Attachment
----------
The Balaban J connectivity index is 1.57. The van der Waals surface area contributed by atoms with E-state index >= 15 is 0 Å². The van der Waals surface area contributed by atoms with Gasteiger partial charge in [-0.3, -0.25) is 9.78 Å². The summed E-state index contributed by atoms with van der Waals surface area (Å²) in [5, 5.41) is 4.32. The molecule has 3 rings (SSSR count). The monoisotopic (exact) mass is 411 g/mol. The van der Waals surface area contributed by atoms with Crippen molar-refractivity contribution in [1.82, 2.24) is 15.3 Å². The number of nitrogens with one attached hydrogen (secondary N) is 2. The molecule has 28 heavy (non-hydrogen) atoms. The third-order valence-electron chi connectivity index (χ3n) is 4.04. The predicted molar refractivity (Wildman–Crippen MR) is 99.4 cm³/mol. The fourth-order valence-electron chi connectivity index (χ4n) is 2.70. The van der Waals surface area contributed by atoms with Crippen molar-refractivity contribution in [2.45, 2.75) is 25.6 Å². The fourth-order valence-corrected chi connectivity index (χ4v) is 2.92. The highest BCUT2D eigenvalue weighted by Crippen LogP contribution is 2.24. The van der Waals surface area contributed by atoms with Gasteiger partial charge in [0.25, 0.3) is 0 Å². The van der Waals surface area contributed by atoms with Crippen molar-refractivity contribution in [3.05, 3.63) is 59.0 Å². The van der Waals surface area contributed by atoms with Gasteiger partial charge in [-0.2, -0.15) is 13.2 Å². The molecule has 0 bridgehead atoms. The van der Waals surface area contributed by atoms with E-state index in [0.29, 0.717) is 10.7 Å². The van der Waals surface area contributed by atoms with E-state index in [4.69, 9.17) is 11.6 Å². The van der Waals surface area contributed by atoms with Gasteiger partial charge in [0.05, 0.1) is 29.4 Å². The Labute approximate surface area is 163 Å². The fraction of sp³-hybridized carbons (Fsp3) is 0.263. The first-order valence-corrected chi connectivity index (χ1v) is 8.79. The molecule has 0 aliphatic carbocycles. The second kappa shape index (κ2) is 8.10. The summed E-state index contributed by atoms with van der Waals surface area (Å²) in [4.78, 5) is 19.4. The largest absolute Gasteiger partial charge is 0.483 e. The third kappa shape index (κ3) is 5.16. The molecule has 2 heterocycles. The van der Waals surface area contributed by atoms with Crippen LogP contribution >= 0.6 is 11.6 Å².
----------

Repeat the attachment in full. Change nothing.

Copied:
The Balaban J connectivity index is 1.57. The van der Waals surface area contributed by atoms with E-state index >= 15 is 0 Å². The van der Waals surface area contributed by atoms with Gasteiger partial charge in [-0.3, -0.25) is 9.78 Å². The summed E-state index contributed by atoms with van der Waals surface area (Å²) in [5, 5.41) is 4.32. The molecule has 3 rings (SSSR count). The monoisotopic (exact) mass is 411 g/mol. The van der Waals surface area contributed by atoms with Crippen molar-refractivity contribution in [1.82, 2.24) is 15.3 Å². The number of nitrogens with one attached hydrogen (secondary N) is 2. The molecule has 28 heavy (non-hydrogen) atoms. The third-order valence-electron chi connectivity index (χ3n) is 4.04. The predicted molar refractivity (Wildman–Crippen MR) is 99.4 cm³/mol. The fourth-order valence-electron chi connectivity index (χ4n) is 2.70. The van der Waals surface area contributed by atoms with Crippen molar-refractivity contribution in [2.45, 2.75) is 25.6 Å². The fourth-order valence-corrected chi connectivity index (χ4v) is 2.92. The highest BCUT2D eigenvalue weighted by Crippen LogP contribution is 2.24. The van der Waals surface area contributed by atoms with Gasteiger partial charge in [0.25, 0.3) is 0 Å². The van der Waals surface area contributed by atoms with Crippen molar-refractivity contribution in [3.05, 3.63) is 59.0 Å². The van der Waals surface area contributed by atoms with Gasteiger partial charge in [-0.2, -0.15) is 13.2 Å². The molecule has 0 bridgehead atoms. The van der Waals surface area contributed by atoms with E-state index in [0.29, 0.717) is 10.7 Å². The van der Waals surface area contributed by atoms with E-state index in [4.69, 9.17) is 11.6 Å². The van der Waals surface area contributed by atoms with Gasteiger partial charge in [0.05, 0.1) is 29.4 Å². The Labute approximate surface area is 163 Å². The fraction of sp³-hybridized carbons (Fsp3) is 0.263. The first-order valence-corrected chi connectivity index (χ1v) is 8.79. The molecule has 0 aliphatic carbocycles. The second kappa shape index (κ2) is 8.10. The summed E-state index contributed by atoms with van der Waals surface area (Å²) in [4.78, 5) is 19.4. The largest absolute Gasteiger partial charge is 0.483 e. The third kappa shape index (κ3) is 5.16. The molecule has 2 heterocycles. The van der Waals surface area contributed by atoms with Crippen LogP contribution >= 0.6 is 11.6 Å².